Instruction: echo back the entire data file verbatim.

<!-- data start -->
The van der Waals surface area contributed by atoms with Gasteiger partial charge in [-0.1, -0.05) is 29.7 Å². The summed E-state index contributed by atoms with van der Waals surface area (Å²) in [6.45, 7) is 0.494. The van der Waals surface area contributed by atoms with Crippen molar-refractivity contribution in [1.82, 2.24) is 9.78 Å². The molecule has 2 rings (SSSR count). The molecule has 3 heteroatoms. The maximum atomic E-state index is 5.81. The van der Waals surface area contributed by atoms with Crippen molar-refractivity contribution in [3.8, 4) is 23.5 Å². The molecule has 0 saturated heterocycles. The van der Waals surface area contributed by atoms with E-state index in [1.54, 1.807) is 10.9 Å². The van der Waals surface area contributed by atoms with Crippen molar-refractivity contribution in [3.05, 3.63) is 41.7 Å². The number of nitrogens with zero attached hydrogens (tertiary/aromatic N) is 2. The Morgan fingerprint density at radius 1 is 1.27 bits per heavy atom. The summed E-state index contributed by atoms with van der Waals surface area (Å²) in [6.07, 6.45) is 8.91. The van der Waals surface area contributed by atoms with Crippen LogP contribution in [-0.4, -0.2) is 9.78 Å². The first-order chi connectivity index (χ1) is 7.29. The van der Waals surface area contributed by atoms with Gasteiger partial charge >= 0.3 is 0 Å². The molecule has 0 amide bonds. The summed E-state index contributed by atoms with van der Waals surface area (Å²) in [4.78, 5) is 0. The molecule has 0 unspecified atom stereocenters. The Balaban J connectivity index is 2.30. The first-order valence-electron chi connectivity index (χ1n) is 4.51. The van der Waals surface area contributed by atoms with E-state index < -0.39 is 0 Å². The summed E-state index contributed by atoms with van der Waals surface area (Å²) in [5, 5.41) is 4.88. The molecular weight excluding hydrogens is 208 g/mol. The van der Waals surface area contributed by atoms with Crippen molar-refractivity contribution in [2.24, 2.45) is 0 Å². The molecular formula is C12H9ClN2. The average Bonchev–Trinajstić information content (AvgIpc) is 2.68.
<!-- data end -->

The van der Waals surface area contributed by atoms with Gasteiger partial charge in [-0.1, -0.05) is 29.7 Å². The summed E-state index contributed by atoms with van der Waals surface area (Å²) in [6.45, 7) is 0.494. The van der Waals surface area contributed by atoms with Crippen molar-refractivity contribution in [1.82, 2.24) is 9.78 Å². The molecule has 2 rings (SSSR count). The molecule has 3 heteroatoms. The maximum atomic E-state index is 5.81. The van der Waals surface area contributed by atoms with Crippen molar-refractivity contribution in [3.8, 4) is 23.5 Å². The molecule has 0 saturated heterocycles. The van der Waals surface area contributed by atoms with E-state index in [1.54, 1.807) is 10.9 Å². The van der Waals surface area contributed by atoms with Crippen molar-refractivity contribution in [3.05, 3.63) is 41.7 Å². The number of nitrogens with zero attached hydrogens (tertiary/aromatic N) is 2. The Morgan fingerprint density at radius 1 is 1.27 bits per heavy atom. The summed E-state index contributed by atoms with van der Waals surface area (Å²) in [6.07, 6.45) is 8.91. The van der Waals surface area contributed by atoms with Crippen LogP contribution in [-0.4, -0.2) is 9.78 Å². The first-order chi connectivity index (χ1) is 7.29. The van der Waals surface area contributed by atoms with Gasteiger partial charge >= 0.3 is 0 Å². The molecule has 0 amide bonds. The summed E-state index contributed by atoms with van der Waals surface area (Å²) in [4.78, 5) is 0. The molecule has 0 unspecified atom stereocenters. The Balaban J connectivity index is 2.30. The first-order valence-electron chi connectivity index (χ1n) is 4.51. The van der Waals surface area contributed by atoms with E-state index < -0.39 is 0 Å². The summed E-state index contributed by atoms with van der Waals surface area (Å²) in [5, 5.41) is 4.88. The molecular weight excluding hydrogens is 208 g/mol. The van der Waals surface area contributed by atoms with Crippen molar-refractivity contribution in [2.24, 2.45) is 0 Å². The molecular formula is C12H9ClN2. The average Bonchev–Trinajstić information content (AvgIpc) is 2.68.